A state law aimed at enhancing wireless communications is creating eyesores, Dewey Beach merchants and town officials say, with the installation of towering 5G cell poles adjacent to the beach.
The worst part is, officials can do very little about it, interim Town Manager Jim Dedes said.
“Clearly, we’re not happy. We don’t want them here,” Dedes said. “The poles are ugly as sin. We have our attorney looking into it, but it doesn’t seem like it’s a battle we can win.”
In 2017, Gov. John Carney signed the Advanced Wireless Infrastructure Investment Act, authorizing wireless providers to install poles on state rights of way to increase connectivity. In Dewey, roughly 90 percent of streets are state-owned; only Chesapeake and Carolina streets are maintained by the town, Dedes said.
Delaware Department of Transportation has granted permits to Verizon to install 13 poles and to Tilson to install five poles on state rights of way, Dedes said. Tilson is also targeting locations on Chesapeake and Carolina streets, culminating in 20 poles in a town roughly one mile long and two blocks wide.
“The town has not given a go-ahead [for Chesapeake and Carolina], and we are reviewing our options,” Dedes said, adding that the legislative goal was to target rural areas, and there are no connectivity problems in Dewey so the poles are not needed.
Legislation also allows the poles to be as high as 50 feet, higher than the town’s maximum building height of 35 feet, Dedes said.
“We told them we don’t want them higher than 35 feet,” Dedes said. “They have to cut one down. They said they’ll use existing poles if there are no live wires or transformers on it, but if they can find one without that, it’s a miracle.”
Dedes said he has received emails from several distressed property owners, and that even if the state can help, federal legislation will likely trump state legislation.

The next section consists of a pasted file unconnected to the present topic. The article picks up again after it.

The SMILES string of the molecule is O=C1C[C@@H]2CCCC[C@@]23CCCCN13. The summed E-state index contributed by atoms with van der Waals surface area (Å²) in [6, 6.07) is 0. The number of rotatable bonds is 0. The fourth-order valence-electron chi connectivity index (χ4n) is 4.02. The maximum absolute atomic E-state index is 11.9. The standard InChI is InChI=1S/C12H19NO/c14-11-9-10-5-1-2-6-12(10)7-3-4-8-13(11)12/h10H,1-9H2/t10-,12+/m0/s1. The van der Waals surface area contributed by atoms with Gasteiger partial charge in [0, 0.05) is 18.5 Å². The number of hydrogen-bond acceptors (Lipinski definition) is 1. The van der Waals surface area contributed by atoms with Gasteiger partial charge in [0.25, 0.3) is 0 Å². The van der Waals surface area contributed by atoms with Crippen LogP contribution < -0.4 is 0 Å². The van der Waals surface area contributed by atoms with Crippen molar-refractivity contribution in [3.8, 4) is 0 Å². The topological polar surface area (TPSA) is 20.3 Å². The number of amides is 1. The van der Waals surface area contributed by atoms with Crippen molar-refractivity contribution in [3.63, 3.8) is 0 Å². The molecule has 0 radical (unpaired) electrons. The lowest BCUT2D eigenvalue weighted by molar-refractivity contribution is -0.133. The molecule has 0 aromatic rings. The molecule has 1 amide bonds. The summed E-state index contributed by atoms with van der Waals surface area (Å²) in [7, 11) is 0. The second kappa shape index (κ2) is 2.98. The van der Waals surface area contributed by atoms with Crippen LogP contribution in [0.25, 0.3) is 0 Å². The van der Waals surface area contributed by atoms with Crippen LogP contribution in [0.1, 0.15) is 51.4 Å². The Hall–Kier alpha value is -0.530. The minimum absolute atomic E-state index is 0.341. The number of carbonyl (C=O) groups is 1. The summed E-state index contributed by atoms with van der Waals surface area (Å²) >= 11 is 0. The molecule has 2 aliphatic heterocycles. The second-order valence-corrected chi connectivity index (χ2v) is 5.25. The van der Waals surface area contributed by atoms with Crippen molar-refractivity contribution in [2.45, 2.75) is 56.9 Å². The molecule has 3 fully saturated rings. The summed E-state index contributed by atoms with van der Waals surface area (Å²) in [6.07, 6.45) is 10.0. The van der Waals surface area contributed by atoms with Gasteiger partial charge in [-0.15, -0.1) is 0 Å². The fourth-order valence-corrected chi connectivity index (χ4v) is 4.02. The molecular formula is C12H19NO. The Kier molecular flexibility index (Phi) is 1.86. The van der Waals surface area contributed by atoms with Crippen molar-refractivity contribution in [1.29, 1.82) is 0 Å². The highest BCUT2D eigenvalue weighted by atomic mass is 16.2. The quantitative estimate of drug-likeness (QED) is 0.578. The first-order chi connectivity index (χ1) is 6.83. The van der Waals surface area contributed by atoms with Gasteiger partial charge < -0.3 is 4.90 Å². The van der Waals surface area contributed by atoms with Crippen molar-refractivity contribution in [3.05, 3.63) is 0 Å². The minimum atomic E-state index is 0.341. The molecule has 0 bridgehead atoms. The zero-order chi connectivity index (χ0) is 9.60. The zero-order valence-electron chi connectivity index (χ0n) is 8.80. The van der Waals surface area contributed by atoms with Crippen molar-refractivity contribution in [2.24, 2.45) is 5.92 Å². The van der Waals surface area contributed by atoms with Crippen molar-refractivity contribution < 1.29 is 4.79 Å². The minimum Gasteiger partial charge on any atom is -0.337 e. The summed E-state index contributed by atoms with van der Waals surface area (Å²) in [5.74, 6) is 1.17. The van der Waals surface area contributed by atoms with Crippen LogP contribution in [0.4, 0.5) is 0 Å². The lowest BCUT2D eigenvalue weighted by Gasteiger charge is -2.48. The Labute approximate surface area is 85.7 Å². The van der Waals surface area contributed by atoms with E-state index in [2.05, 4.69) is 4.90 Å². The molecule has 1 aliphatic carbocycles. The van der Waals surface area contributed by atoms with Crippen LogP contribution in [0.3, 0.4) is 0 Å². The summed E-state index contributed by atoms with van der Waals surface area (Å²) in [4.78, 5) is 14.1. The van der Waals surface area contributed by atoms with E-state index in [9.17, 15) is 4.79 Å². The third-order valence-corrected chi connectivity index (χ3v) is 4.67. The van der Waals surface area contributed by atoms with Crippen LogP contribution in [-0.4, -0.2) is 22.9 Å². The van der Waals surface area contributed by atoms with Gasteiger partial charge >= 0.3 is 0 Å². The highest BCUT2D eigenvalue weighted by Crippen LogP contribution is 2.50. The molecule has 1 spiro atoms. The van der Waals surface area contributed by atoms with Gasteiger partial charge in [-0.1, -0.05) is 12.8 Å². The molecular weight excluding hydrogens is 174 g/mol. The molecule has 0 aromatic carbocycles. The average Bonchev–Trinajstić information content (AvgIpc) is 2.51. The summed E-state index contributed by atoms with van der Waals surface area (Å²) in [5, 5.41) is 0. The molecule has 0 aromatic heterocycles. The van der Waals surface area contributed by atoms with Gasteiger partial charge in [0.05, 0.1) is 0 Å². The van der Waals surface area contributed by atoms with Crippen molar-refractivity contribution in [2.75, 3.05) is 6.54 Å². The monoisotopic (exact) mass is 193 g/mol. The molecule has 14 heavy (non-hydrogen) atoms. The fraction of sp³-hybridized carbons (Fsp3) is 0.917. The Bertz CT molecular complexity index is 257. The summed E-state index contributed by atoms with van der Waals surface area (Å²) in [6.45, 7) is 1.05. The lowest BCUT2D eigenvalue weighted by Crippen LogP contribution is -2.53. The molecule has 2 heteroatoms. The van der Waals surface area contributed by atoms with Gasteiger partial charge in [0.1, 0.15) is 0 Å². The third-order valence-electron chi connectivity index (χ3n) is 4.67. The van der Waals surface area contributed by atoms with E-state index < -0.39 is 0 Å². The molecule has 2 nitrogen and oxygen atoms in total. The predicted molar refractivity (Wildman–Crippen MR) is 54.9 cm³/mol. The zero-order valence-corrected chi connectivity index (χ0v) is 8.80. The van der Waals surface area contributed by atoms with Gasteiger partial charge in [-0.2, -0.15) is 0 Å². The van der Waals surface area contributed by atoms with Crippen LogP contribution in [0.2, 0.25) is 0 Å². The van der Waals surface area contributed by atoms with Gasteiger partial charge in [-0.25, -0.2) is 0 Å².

At the Sept. 11 town commissioners meeting, Mayor Dale Cooke said other towns have been fighting against the poles with little success.
“It worries me that we have multimillion-dollar homes on the ocean side,” Cooke said. “They’re placing telephone poles at the end of the street, and we already have some telephone poles there and didn’t want any more.”
Beth Caruso, who works for Rehoboth-by-the-Sea Realty, said the poles distract from the beach view.
“The 5G towers are the bane of my existence,” Caruso said. “I can’t believe the state of Delaware would do that to the coastline. I find it astonishing. The public had a right to understand what would happen to our coastline before this started.”
Sen. Ernie Lopez, R-Lewes, said his office has received just a handful of calls about the aesthetics of the poles and had not been contacted by appointed or elected municipal officials in Dewey Beach.
“To my understanding, planning, development and agreed-upon locations of enhanced 5G capabilities in the Cape Region had been ongoing for over two years through direct negotiations between Verizon and each individual municipality, including Dewey Beach,” Lopez said. “I will be communicating with the mayor and commissioners in the coming days to see where they feel my fellow legislators and I could be helpful in mediating this concern.”
Speaker of the House Rep. Pete Schwartzkopf, D-Rehoboth Beach, could not be reached for comment.
DelDOT issued a statement on behalf of Community Relations Director Charles “C.R.” McLeod that said Delaware Code and Federal Communications Commission rules dictate how DelDOT handles wireless equipment and facilities, which go through DelDOT’s permitting process to authorize placement before they are constructed.
“DelDOT’s review is solely based on regulations, policy and design guidelines that apply to all other utilities utilizing the right of way,” McLeod said. “That being said, our reviews are centered around the safety of the traveling public and our infrastructure. Delaware Code requires we treat small wireless companies as utility companies.”